MATLAB Answers


How can I find all object of a certain handle class?

Asked by royk
on 5 Aug 2019
Latest activity Commented on by royk
on 7 Aug 2019
I need to find all current object memory instances of a certain handle class "MyClass".
I cannot use "findobj" because I do not have a "seed" handle.
using "whos" is also problematic because: (a) different variables can in fact point to the exact same object; (b) objects may exist without any variable poitnitng to them (for example objects that are pointed to from a "UserData" of a figure); (c) handles to soem objects may be held in persitence variables of a static method of the class.
is there a generic way to find all the objects of MyClass despites these listed difficulties?


MATLAB keeps internal counts of the number of references, but does not provide any nice way to access the counts. I believe that some mex code can return the current count for a given handle.
I do not know of any mechanism to notify when a reference count changes. If it exists then it would have to fire every time you passed the handle into a function. You would also get into a number of quality of implementation questions, such as:
f(Obj) + g(Obj)
Does the reference count increase in preparation for calling f then decrease upon the return from f, then increase in preparation for calling g, then decrease after g? Or does the reference count increase once as the handle is recorded internally and the recorded handle is passed to f and then g, and then decreased again? If there were another term after that g(Obj) then would the reference count decrease upon encountering the last reference in the expression or upon the end of the expression?
thnaks muhc
any idea/links/suggestions as to how a MEX code might be able to get the Matlab internal count of number of references to an object ?

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1 Answer

Answer by Guillaume
on 5 Aug 2019
 Accepted Answer

I don't think there's any way to track down instances after the fact.
You could however track the creation and deletion of all instances of any handle class, without changing the class code, with meta.class and the events InstanceCreated and InstanceDestroyed. The whole thing is badly documented but the 2nd argument of the event is of type ClassInstance whose one of the property is the object created/destroyed.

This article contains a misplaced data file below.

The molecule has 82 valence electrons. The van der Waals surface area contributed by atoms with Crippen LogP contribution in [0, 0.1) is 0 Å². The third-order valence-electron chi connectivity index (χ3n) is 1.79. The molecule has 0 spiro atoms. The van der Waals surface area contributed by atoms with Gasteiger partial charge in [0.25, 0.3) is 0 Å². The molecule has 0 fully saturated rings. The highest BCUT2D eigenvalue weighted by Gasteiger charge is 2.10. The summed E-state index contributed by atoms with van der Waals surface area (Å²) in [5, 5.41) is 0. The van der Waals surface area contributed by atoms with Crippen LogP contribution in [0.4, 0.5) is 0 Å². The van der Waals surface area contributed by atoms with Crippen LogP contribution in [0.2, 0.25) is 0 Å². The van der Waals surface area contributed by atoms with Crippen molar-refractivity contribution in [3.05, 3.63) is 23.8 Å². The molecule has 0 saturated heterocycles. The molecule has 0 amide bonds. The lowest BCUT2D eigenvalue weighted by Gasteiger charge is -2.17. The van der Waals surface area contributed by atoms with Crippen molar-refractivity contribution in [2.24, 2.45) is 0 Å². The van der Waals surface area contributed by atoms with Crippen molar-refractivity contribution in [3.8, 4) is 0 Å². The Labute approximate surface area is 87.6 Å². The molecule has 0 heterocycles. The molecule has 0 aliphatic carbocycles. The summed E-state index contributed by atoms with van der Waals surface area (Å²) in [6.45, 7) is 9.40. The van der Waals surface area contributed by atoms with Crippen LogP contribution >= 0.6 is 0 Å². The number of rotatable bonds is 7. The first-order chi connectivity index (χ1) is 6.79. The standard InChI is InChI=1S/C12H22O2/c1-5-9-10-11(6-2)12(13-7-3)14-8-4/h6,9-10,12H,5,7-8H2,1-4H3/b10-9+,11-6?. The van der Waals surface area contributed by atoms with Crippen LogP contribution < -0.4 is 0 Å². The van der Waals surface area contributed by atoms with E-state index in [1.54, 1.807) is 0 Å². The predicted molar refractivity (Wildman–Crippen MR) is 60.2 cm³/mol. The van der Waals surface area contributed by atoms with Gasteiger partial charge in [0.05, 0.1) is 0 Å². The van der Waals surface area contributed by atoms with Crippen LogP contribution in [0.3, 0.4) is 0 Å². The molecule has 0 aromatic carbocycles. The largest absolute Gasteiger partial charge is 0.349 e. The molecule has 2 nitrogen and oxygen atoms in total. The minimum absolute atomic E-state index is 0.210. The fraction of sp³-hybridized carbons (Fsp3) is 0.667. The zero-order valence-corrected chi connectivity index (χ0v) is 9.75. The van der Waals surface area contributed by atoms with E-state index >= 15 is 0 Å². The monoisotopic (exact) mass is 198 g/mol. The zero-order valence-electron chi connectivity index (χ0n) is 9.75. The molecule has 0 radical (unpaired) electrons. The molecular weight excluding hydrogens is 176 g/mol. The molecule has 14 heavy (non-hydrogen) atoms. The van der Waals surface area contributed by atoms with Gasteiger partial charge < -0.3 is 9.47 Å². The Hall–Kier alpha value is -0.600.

Unfortunately, for the Destroyed case, the handle is no longer valid by the time you get it (since the object has been destroyed), so overall, I'm not sure it's that useful. Still, you could keep a reference count of object creation and destruction to know how many are in memory.


that's what i ahve now. it is a bit messy and inherently slow.
I am thinking anohter possibility is to have all objects listen to a "SaveFiles" event from the central object
Yes, this is something that is cleanly implemented with events and listener.
You could have the command carried out by each object individually (they receive the command when the event is triggered) or report back to the controller which carry the command on each. I'm allowing both methods here.
First, the event arguments:
classdef (ConstructOnLoad) HasCommandEventArgs < event.EventData
properties (SetAccess = private)
Command; %The actual command to carry out. Handle to a function with one input: the class instance that the command applies to
CommandArgs; %Arguments to send to the controller when reporting back.
function this = HasCommandEventArgs(command, args)
this.Command = command;
this.CommandArgs = args;
Then, the controller:
classdef MasterController < handle
methods (Access = ?MyClass)
function this = MasterController()
%Function called by each instance once the event has been raised.
%Each instance reports back and the master controller can do whatever it wants sinc it gets the instance and the command arguments
function CheckIn(this, instance, commandargs)
fprintf('\nInstance %s reported back with command args: %s\n\n', instance.Name, commandargs);
methods (Access = public)
function SendCommand(this)
%basic command here, just ask the instances to disp themselves, and command arg is just a UUID
%you could tell the objects to save themselves, or pass a filename as argument and they'll report back with that filename for the controller to save them
uid = java.util.UUID.randomUUID;
notify(this, 'HasCommand', HasCommandEventArgs(@disp, uid));
And finally, the class to track:
classdef MyClass < handle
properties (SetAccess = private)
properties (Access = private)
methods (Static)
%Singleton controller for the whole class.
function controller = getController()
persistent mc;
if isempty(mc)
mc = MasterController;
controller = mc;
%When the object is created, it listens for the controller HasCommand event
%Note that when the instance is destroyed, so is the listener
function this = MyClass(name)
this.Name = name;
controller = this.getController();
this.controllerlistener = event.listener(controller, 'HasCommand', @this.DoCommand);
methods (Access = private)
function DoCommand(this, source, eventargs)
command = eventargs.Command;
source.CheckIn(this, eventargs.CommandArgs);
And simple usage example:
>> mc = MyClass.getController;
>> a = MyClass('A');
>> b = MyClass('B');
>> mc.SendCommand
MyClass with properties:
Name: 'B'
Instance B reported back with command args: 4284ae7d-d68a-4fdd-8294-4a8b63a11a12
MyClass with properties:
Name: 'A'
Instance A reported back with command args: 4284ae7d-d68a-4fdd-8294-4a8b63a11a12
Very nice implementation!
probem solved. much thanks
one suggestion: the handle of MyClass to the controller can be a Constant property of MyClass. this makes it all more elegant avoiding the need for the getController function and the persistence variable

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